Families across the country are choosing cremation over traditional burial due to flexible cremation options, inexpensive services, and environmental concerns. Compared to burial, cremation is a simple, dignified service that doesn’t require costly embalming services, caskets, or burial plots.
However, some families, especially those of Catholic faith, choose to combine cremation with burial of the cremated remains to get the best of both – low costs of cremation and a final resting place for family members to regularly visit.
What Happens During a Cremation Burial?
Before burial, the regular cremation process is completed. After the death certificate and cremation permit are obtained, the body of the deceased is taken to the cremation facility. The cremation takes a couple of hours, after which the cremated remains are returned to the family in a simple container or urn of their choosing.
The type of cremation urn depends on the final resting place. Decorative urns are typically used for internment in a columbarium or mausoleum, while biodegradable urns are a popular choice for in-ground burials.
Final Resting Places
Several options are available for families who choose cremation burials. These are the most popular final resting places for cremated remains:
- Columbarium and Mausoleum Niches. A columbarium is an enclosed structure with carved niches that hold cremation urns; a mausoleum is a similar structure that features burial crypts or niches. Many cemeteries sell spaces in community columbaria or public mausoleums.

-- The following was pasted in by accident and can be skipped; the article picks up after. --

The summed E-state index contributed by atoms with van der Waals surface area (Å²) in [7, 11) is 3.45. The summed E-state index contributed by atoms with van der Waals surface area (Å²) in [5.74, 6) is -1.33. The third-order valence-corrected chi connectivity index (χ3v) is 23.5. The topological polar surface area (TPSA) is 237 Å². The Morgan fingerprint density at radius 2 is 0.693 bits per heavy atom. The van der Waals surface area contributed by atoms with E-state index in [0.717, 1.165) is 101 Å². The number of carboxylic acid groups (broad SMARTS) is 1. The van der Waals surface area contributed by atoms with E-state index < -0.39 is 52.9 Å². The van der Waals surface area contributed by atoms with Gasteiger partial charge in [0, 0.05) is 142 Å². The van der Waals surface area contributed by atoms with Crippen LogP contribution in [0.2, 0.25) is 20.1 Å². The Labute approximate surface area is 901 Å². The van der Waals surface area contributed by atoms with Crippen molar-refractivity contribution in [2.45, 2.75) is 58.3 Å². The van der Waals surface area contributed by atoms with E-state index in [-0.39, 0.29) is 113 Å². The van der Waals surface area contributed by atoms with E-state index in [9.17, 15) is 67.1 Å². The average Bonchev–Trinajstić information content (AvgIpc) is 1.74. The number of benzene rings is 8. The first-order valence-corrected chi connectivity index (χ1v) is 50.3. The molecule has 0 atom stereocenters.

- Scattering Gardens. Another popular choice is scattering ashes at a cemetery’s public scattering gardens. These scattering gardens are often elaborate and beautifully landscaped, featuring trees, flowers, a pond, waterfall, or other scenic views. Some cemeteries also provide a “living burial,” meaning that the cremated remains are used to grow a tree or other plant.
- Cremation Benches and Statuary. Some families opt to have cremated remains incorporated into a functional memorial, such as a cement bench or statue on the cemetery grounds. Usually the name of the deceased and a memorial inscription is carved into the bench or statue to commemorate the departed.
- Cremation Graves. Some cemeteries offer special burial plots for cremated remains. These plots are usually cheaper and smaller than traditional casket burial plots. Some families or couples choose shared burial plots that hold two or more cremation urns. Those concerned with the environmental impact of burial are able to select biodegradable urns or caskets.
- Private Mausoleum or Burial Plot. Those who want an ultra-customized option for a final resting place go for private mausoleums or burials on private estates. Mausoleum construction companies, such as Forever Legacy, build custom private mausoleums in a variety of styles and also offer landscaping services. With a private structure, families are able to secure cremated remains with a security system and other modern technology.
To learn more about your cremation options, contact a Smart Cremation representative today: (503) 402-2578.